wod the U.S. 


It was the original Dream Team 
against Angola. Any Super Bowl with 
Buffalo; Secretarial at the Belmont. It 
was Nick Price, doing what he wanted: 
when he wanted and how he wanted, 
writing by six strokes over Corey Ba- 
vin in the PGA Championship and 
st andi n g bead and shoulders above . 
anybody in the game. 

“Pve always wanted to be No. 1 ” 
said Price. “Deep down I’ve 

wanted that. But if you thint that way 
you can sometimes lose sight of play- 
ing golf tournaments and what it take? 
to win them." 

Price, 37 years old, did exactly what it 
took Sunday. He shot a final-round 67 
for a total of 269 and Look his second 
sugar championship of the year, his 
third victory in his last four starts,his 
sixth 1994 tournament victory and his . 
second PGA Championship. 

By adding this to'his -wetbry at the 
British Open last month at Tumbcrry, 


r -__ Country Club, ana f 

^ Ie . s ^‘ e °® game is- this; There is - He got there" by starting fast and 
Niue nice and there is everybody ekei-;-hovtr .looking back, by conducting a. 

baBrSttildng dime and by clearly dem- 
onstrating why he is the undisputed 
No. 1 primer in the world rankings. 

Hewasrianply too good, and eveay- 
oneknewit 

“Ifelt Tike I won the B Flight to- 
day,” saidTavin, who didn't birdie a 
hole unt3 the 15th and dosed with a 
69. “Nick made it impossible to have 
any hope out. there today. He played 
unbelievable golf.” 

This vtctmy began at the beginning. 
By the time Price, who led wire to wire, 
stepped to the first tee Sunday, Greg 
Neuman already had bridled the first 
two holes, pulling within three strokes 
of the lead. If ever there was an early 
opportunity to choke, this was it But 
Price didn’t miss a fairway on the 
front, binfied three holes and bad a 
seven-stroke lead by the mm. 


Price, who also won the 1992 PGA 
Championship, at Bellerive Country 
Club m SL Louis, Missouri. *Tm just 
so proud of the way I played. I really 
thought Greg, was going to shoot a low 
round, maybe a 6? or 64, and when I 
saw that he was two-under through 
three boles, I said to myself, ’You’re 
going to have to play some golf to- 


^That front nine today was proba- 
bly the best nine holes of my life,*' said 


The golf that Price played was some- 
thing with which the rest of the field 
was only vaguely f amiliar . He played 
the first two holes with solid pars and 
then whipped his approach stmt at the 
third bole seven feet beyond the flag- 
stick. The ball spun back to 1 % feeL 

That was his first of three birdies on 
the front side, six birdies for the day, 
arid it served notice that Price was not 
about to crack. 

“I put my nose down and played 
those first four boles as well as I could,” 
said the South African- bom Price, who 
keeps- a residence in Orlando, Florida. 
“Thai really alleviated a lot of the pres- 
sure and a lot of the nerves.” 

He hirdied the fourth hole, nailing a 
pitching wedge to within four feet. 

Norman heard the roars, and a few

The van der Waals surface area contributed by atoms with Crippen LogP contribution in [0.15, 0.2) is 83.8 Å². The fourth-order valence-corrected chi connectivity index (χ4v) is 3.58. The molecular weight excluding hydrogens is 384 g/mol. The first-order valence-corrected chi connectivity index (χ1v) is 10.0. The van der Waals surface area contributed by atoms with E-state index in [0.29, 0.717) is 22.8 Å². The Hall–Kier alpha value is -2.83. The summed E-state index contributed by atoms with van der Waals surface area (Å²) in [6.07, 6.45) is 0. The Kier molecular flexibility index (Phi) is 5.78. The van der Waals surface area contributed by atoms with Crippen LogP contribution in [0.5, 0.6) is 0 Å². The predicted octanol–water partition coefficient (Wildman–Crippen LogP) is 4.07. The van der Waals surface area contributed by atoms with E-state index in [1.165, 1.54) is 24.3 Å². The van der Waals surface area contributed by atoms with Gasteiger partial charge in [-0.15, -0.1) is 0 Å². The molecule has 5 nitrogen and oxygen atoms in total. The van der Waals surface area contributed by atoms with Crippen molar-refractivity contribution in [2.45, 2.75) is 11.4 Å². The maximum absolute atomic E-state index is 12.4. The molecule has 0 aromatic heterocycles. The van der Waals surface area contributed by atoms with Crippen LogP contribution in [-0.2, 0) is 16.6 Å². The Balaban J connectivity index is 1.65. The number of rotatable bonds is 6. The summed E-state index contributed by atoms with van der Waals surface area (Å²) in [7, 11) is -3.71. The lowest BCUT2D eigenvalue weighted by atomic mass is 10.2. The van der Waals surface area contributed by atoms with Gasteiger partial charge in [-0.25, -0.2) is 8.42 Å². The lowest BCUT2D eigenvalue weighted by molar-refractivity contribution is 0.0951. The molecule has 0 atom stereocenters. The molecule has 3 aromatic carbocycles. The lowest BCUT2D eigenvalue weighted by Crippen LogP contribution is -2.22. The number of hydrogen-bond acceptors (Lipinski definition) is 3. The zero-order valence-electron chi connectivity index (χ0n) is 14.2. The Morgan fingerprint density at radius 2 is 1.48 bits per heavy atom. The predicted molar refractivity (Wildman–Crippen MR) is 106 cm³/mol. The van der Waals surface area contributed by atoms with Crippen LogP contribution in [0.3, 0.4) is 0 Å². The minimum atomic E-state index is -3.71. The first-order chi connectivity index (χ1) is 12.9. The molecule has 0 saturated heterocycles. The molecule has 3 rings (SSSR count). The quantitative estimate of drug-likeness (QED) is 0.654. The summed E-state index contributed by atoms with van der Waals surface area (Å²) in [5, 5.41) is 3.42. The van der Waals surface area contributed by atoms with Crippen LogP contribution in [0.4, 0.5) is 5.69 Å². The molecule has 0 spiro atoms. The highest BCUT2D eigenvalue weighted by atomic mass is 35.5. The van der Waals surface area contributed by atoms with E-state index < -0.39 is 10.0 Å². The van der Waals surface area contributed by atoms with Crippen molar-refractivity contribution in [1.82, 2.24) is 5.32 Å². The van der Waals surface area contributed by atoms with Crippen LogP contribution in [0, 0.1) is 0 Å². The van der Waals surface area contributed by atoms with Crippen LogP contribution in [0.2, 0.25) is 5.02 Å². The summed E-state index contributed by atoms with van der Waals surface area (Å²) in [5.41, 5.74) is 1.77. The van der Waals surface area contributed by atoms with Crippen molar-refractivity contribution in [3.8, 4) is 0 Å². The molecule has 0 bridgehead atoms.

minutes later he heard something that 
might have thrown him off just enough 


to end whatever slim chance be had of 
catching Price. On the tee at the 614- 
yard, par-5 Fifth, Norman was inches 
away from impact when a fan 
screamed, “You the man!” 

Norman flinched and drove the ball 
into the rough. 

John Cook, Norman's playing part- 
ner, questioned the fan’s intelligence. 
Neuman glared at him, but said noth- 
ing. His concentration broken. Nor- 
man hit his next shot into a tree limb, 
the ball ricocheted right and Norman 
wound up bogeying the hole. There 
was no room for bogeys if Norman had 
any hope. He would nave had to shoot 
62 just to tie. He wound up shooting 
70. 

*‘I didn’t know if there was going to 
be any way to catch Nickie,” Norman 
said. “I saw him in the locker room 
and his eyes were so big, it looked like 
Raymond Floyd. He should be proud- 
It takes a lot to win from start to 
finish like he's done. He really de- 
serves it” 

Price’s victory completed the unprec- 
edented occurrence of four foreign- 
born players winning the Masters, U.S. 
Open, British Open and PGA Champi- 
onship. He overpowered Pavin and. the 
best young American player, Phil Mick- 


elson, 24, who shot 70 and finished 
seven shots back. 

Mickelson was duly impressed. 
“Nick played awesome.” said Mickel- 
son, whose season was interrupted by a 
broken leg suffered in a skiing accident 
in March. “I’m going to do my best to 
lake him out skiing next year.” 

That was a little joke- So, in fact, was 
the ease with which Price bandied the 
field here. He had putted the bumpy, 
spiked-up greens at Southern Hills as 
well as anyone in the field — except 
Pavin — averaging 27.75 strokes per 
round He bad not missed more than 
four fairways during any round and his 
worst outing, the shaky 70 of Saturday, 
was way behind him as be strolled up 
the fairway to the last hole. 

Price, who would pick up a check for 
S3 10,000 in a few minutes, decided it 
was time to make his own humorous 
aside. He turned to his caddie. Jeff 
Medlen, and said: “Lemme see. I think 
I’ve got nine putts to win.” 

He three-putted from 45 feet, and the 
only thing he lost by doing it was a 
share of Jack NickJaus’s record for larg-